Tuesday, 2 February 2010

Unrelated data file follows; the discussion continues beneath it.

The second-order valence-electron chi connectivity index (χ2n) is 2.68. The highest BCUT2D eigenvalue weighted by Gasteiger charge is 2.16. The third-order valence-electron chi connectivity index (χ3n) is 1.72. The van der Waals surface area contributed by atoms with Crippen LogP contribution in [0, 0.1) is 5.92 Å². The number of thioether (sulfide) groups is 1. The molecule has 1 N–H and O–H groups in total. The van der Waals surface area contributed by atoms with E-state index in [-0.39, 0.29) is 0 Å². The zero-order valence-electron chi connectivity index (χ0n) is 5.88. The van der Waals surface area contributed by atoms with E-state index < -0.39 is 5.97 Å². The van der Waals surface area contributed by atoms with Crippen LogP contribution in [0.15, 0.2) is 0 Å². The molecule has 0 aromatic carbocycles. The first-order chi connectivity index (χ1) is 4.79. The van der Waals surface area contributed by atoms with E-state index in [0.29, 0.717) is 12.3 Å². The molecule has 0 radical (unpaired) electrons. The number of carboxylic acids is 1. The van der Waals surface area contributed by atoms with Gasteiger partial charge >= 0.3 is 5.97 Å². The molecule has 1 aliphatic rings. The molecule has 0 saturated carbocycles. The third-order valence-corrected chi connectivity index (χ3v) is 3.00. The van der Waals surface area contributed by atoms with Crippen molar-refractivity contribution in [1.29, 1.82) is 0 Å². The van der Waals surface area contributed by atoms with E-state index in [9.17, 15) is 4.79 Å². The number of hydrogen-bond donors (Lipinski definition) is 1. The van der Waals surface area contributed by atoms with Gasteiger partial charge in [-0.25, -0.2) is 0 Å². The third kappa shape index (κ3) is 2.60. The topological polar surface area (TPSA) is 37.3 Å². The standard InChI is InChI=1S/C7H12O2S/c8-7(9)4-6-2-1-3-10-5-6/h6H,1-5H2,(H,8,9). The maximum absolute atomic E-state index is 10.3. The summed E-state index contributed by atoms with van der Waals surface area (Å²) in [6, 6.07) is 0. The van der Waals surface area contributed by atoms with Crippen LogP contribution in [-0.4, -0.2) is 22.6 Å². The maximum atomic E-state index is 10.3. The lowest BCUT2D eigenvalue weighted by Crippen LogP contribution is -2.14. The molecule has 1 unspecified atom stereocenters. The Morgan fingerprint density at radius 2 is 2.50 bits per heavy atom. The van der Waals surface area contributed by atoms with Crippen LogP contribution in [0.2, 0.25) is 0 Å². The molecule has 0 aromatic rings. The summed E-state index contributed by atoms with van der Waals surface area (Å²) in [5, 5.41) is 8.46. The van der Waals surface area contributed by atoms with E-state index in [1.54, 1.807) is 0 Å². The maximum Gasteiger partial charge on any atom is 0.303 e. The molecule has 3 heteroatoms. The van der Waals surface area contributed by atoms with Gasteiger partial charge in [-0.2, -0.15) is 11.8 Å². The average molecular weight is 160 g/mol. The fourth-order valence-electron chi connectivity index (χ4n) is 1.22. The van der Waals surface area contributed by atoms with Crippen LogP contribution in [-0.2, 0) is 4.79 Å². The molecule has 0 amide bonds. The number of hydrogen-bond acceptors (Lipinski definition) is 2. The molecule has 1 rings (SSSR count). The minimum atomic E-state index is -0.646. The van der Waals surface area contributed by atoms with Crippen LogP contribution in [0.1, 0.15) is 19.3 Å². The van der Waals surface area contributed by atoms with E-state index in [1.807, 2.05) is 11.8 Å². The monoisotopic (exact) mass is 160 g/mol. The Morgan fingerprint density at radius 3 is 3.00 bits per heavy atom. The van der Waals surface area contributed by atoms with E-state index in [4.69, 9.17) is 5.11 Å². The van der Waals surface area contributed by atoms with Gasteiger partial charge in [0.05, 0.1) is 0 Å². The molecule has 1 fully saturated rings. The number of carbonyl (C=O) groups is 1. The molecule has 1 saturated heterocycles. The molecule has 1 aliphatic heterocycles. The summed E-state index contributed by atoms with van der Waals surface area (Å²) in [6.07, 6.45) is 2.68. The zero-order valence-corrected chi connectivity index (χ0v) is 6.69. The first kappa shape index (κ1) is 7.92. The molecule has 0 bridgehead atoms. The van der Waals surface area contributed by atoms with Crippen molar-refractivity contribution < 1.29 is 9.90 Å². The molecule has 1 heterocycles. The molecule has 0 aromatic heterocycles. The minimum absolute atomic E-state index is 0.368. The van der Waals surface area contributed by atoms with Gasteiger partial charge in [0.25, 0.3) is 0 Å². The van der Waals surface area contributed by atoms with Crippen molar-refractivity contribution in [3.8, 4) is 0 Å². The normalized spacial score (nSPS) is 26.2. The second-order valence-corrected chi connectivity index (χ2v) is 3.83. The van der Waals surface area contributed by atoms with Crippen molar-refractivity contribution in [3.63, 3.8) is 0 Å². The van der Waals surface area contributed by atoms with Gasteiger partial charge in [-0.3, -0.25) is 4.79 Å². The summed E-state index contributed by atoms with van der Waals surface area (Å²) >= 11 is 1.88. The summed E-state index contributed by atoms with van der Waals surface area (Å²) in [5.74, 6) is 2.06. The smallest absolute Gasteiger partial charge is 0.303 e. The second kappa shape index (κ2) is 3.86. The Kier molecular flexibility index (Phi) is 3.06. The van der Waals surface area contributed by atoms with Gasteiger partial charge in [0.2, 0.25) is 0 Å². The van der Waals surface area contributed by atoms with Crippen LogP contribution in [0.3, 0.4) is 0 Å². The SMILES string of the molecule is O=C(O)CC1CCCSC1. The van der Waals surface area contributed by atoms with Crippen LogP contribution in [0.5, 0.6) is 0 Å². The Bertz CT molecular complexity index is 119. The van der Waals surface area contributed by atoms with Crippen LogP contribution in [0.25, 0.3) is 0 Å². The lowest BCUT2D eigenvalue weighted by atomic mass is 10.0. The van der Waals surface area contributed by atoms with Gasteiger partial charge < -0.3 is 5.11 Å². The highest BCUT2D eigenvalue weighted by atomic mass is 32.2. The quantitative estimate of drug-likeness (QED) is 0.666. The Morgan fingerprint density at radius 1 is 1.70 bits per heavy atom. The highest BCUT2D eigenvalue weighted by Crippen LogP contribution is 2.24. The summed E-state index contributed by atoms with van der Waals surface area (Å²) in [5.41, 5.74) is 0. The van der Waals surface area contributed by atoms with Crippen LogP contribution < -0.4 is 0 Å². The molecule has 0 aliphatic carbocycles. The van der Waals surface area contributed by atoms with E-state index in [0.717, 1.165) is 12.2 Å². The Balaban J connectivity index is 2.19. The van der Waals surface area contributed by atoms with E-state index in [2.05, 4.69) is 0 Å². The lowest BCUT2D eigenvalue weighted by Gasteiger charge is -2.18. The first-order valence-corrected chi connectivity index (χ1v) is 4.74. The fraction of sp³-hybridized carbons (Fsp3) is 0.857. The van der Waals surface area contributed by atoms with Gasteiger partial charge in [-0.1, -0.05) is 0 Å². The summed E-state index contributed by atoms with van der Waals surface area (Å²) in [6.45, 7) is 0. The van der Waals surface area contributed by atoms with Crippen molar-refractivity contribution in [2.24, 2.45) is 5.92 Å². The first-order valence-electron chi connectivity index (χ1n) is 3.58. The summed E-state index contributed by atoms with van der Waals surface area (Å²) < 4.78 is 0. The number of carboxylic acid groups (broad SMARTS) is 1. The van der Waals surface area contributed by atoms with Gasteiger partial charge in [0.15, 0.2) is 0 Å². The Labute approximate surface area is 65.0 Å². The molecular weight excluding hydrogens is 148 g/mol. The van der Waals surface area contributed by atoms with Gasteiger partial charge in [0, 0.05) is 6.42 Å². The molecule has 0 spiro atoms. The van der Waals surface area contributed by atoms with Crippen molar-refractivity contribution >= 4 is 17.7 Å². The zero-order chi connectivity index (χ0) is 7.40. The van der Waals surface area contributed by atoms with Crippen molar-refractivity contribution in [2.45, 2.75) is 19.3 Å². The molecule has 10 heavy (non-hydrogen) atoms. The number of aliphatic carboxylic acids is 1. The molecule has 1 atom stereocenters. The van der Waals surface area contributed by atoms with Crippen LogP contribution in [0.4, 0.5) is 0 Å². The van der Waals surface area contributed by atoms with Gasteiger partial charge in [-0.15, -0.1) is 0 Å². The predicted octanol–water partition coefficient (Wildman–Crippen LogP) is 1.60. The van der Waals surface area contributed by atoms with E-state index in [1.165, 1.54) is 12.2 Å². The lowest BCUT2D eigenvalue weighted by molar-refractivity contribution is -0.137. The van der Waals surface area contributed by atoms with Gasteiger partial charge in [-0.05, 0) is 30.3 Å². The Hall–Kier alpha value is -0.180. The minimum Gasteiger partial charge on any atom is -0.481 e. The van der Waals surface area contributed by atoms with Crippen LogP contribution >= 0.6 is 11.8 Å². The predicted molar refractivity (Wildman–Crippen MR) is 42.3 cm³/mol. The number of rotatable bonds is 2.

Rachel and I had agreed to meet up for a few days over her birthday. Rachel, being in nursing, which can mean long hours and low pay, had asked that I arrive on the Wednesday late afternoon, which I duly did, stopping over at her place that night. It can be fair to say that Rachel is an enthusiastic outdoor woman, ever keen to learn new skills; thus it was that on the Thursday, after picking up essential bush craft supplies of eggs, bacon, sausages and other items of food, we headed for a wood not far from leeds. It was to be Rachel's first experience of a night out, bush craft mode, under a tarp and in a bivi bag. It was cold as we made our way through the woods, being unsure of what equipment Rachel had, meant that I had packed a extra gear and some of it did come in useful but it meant extra weight. A river threatened to bar our way but the lass was having none of it and swiftly picked her way across, whereas I struggled a tad, my old leaky boots swiftly filling up with icy water. Another river crossing and then a quick heads together to decide where to pitch; the original choice was a mite exposed to the rising wind that was sweeping down the valley; finally we opted for a fairly level space tucked in close to the wood. With the light fading fast, we divided duties and while I erected the tarps using a network of guy lines, Rachel bustled around swiftly bustled around gathering firewood. With impressive skill, using her little tinder bag and steel striker, no matches here if you please, she soon had a fire blazing merrily; equally noteworthy was the fact that she did not make a common mistake and produce too large a fire. With a compact but hot fire burning well, glowing coals where soon produced and Rachel popped in tin foil wrapped chicken and potatoes. An excellent supper of crispy chicken and baked potatoes washed down by a mug of hot chocolate. Sleet and rain, driven by the rising wind scudded down the valley but we remained comfortable. As yet the medical problems I have been experiencing made things a tad tedious during the night. Pheasants clattered off in the dark protesting loudly, something had obviously disturbed their roosting spot; owls called to one another and a dog fox barked close by, possibly he had been after the pheasants? We where awake early and did not have time to linger, Rachel's car had a hot date with the garage for it's mot before we headed up in to the Dales. We had to hustle a bit but still had time for sausages and mugs of tea before moving on. Mot over and we took to the road once more; our destination was Malham. Unable to book in to a bunkhouse or camping barn we opted for the luxury of the youth hostel and we managed a room to ourselves. Having booked in we headed around to the pub for a meal; a very rare thing for me. The night was clear and frosty with the full moon riding high; being a practical lass, Rachel made sure a few lengths of climbing rope where to hand and she kept a wary eye on me!!?? There was a heavy frost overnight, however the morning was bright and crystal clear, the clarity was amazing with stunning views of the Dales in all directions. Our first goal was Fountains Fell, the initial start from the car was a chilly one with a biting northerly wind, but the ascent up the fell side soon warmed us. The ground was heavily frozen and many areas still had quite a quantity of snow which meant some marvellous walking as we made our way upward plodding on a long avenue of hard packed nieve that would have made an excellent ski run. We joked about having failed to think about hijacking the hostel metal tea tray, it would have made an ideal sledge. Despite the cold and piercing wind, temperatures where well below zero, we where loath to leave. The panoramic views from the top where breath taking; it has been a long while since I last experienced such a mix of awesome weather and grand scenery. Our next objective was a nearby trig point, a strangely addictive pastime, akin to bagging tops but somehow different. On our way across we spent time deciphering tracks in the snow, a fox, the outline of where his tail had brushed in the snow, quite distinctive, also the spot where he had pounced searching for some unsuspecting creature below the snow cover. The spot where a hare had diagonally crossed a bank of snow and over a wall; the prints of a largish bird, quite probably a grouse and strange little runs of earth where moles had tunnelled very close to the surface. From the trig we descended to a bridleway that would lead us back to the car. Gates through the dry stone walls where heavily banked with snow which made for some interesting manoeuvring to cross them. A good day out in superb conditions. The following day was a short walk to bag another trig point and then journey back. Altogether a good couple of days out, varied and interesting and with some good company too.